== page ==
Friday, October 5, 2012

Julia Roberts and Chinese Opera


I’m walking through the fancy Olympic-built Beijing airport and Julia Roberts is smiling at me, enticing me to buy some fancy French perfume. Heading to the gate, Tchaikovsky is serenading me with The Nutcracker Suite. I can’t help but wonder why I don’t hear Chinese Opera playing in Chicago airport as I pass photos of Diana Xu, the current Ms. Universe contestant from China, selling me ginseng.

Of course, I don’t really wonder. I know enough of the ways of the world to know how those with the big shoulders of power and money take up more than their share of room. And interestingly enough, so much of it comes down to alphabetic literacy.

A decade or so ago, I had a private festival of reading about the advent of literacy in general and the Western phonetic alphabet in particular. Preface to Plato, Orality and Literacy, The Singer of Tales, A Is for Ox, The Spell of the Sensuous, The Gutenberg Galaxy are just some of the books I can recall without looking them up. The latter, written by Marshall McCluhan a half-century or so ago, touches directly on this matter:

•"The phonetic alphabet diminishes the role of the other senses of sound and touch and taste… it creates  a sudden breach between the auditory and visual experience of man. Only the phonetic alphabet makes such a sharp division in experience, giving to its user an eye for an ear, and freeing him from the tribal trance of resonating word and magic and the web of kinship."

"...from the invention of the alphabet there has been a continuous drive in the Western world toward the separation of the senses, of functions, of operations, of states emotional and political, as well as of tasks..."

• "Only alphabetic cultures have ever mastered connected lineal sequences as pervasive forms of psychic and social organization. The breaking up of every kind of experience into uniform units in order to produce faster action and change of form (applied knowledge) has been the secret of Western power over man and nature alike."

"The alphabet is an aggressive and militant absorber and transformer of cultures...any society possesing the alphabet can translate any adjacent culture into its alphabetic mode. But this is a one-way process. No non-alphabetic culture can take over an alphabetic one; because the alphabet cannot be assimilated; it can only liquidate or reduce.”

Because my daily bread is buttered with “resonate words and tones and magic and forming a web of kinship,” these insights are of great interest to me. I work with—and take delight in— oral learners called preschoolers, get newspaper-reading screen-addicted adults to slap their bodies, vocalize grunts and make eye contact with their neighbors while dancing in body-beating bliss. I see how my music teacher tribe members are fighting, and often losing, a battle with the t-crossers and i-dotters who insist that we deal only in the coin of uniform units producing predictable results that can be measured by machines. The lineal sequences of efficient factories still dominate school cultures, the breaking up of every kind of experience into the fiction of school subjects run by clocks and timetables transforms the freedoms and freewheeling imaginations of childhood to the humdrum world of class schedules. I know—and have to accept as a trade-off for hotel reservations, running water and terrorism protection—that a man in a uniform in Passport Control has the power to make my life miserable if a single paper is missing, but I have no power or invitation to make his life joyful by teaching him some music.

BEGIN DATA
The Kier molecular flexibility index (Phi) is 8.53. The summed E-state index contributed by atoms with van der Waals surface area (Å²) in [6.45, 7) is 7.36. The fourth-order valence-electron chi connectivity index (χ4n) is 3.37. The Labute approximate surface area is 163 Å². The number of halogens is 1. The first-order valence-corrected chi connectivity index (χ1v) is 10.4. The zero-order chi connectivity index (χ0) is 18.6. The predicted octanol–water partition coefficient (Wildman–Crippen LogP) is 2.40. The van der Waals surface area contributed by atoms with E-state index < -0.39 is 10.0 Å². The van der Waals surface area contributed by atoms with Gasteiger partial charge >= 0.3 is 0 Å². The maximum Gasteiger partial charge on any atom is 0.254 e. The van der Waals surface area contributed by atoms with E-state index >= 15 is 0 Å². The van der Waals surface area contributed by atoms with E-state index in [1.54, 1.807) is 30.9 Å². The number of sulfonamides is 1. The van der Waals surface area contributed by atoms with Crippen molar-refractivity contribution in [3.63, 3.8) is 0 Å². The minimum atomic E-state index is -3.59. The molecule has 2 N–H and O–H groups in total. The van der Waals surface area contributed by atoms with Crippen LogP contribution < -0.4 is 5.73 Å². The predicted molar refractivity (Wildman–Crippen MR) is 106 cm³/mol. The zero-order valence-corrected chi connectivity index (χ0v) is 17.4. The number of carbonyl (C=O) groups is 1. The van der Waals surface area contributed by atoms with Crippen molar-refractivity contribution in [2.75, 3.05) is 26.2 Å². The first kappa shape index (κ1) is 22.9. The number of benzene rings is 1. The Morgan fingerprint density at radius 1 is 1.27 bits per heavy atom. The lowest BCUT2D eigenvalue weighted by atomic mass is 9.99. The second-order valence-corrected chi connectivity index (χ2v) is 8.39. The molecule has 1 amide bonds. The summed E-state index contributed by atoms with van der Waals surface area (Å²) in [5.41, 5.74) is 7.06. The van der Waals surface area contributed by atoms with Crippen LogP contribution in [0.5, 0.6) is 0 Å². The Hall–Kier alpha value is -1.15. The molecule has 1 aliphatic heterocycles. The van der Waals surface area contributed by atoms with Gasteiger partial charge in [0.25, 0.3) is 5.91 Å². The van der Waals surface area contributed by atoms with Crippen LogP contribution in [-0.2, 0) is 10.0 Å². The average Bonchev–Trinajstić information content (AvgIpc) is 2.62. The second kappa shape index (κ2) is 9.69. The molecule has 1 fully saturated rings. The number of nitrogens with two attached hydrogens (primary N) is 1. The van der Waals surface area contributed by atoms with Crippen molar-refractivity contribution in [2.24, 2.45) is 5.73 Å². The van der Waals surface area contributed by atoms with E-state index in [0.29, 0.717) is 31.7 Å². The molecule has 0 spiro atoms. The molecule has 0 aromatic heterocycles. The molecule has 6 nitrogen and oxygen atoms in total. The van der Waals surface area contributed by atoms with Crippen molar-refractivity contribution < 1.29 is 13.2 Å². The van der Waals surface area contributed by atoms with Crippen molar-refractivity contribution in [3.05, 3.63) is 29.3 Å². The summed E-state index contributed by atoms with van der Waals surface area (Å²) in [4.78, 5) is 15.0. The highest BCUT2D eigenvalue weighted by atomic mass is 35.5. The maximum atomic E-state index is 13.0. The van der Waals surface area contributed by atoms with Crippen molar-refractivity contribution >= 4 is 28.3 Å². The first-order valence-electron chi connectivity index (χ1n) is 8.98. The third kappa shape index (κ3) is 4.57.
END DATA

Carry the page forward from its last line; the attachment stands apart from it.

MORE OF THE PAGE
Not that I entirely object to linear organization. (This particular blog entry certainly could use some.)
I think I’m finally over my naivete about local tribal culture steeped in oral tradition as the model par excellence for human culture. I still find much to recommend it, but when conservative traditions from clitorectomies to widow-burning continue unopposed because no one has encountered the kind of alternative viewpoints that reading can provide, it reveals that not only is the return to tribal culture impossible once Starbucks has moved in, but not wholly desirable. What is desirable, and what I aim for in my teaching and educational vision, is the personal and collective re-balancing of the senses, the kind of thing I touched on in a long-ago blog titled “Dance, Sing and Read.”

So I hoped this has helped the patient reader understand why they’re unlikely to encounter Chinese opera over the loudspeakers in Chicago Airport and why Julia Roberts is following me everywhere. 

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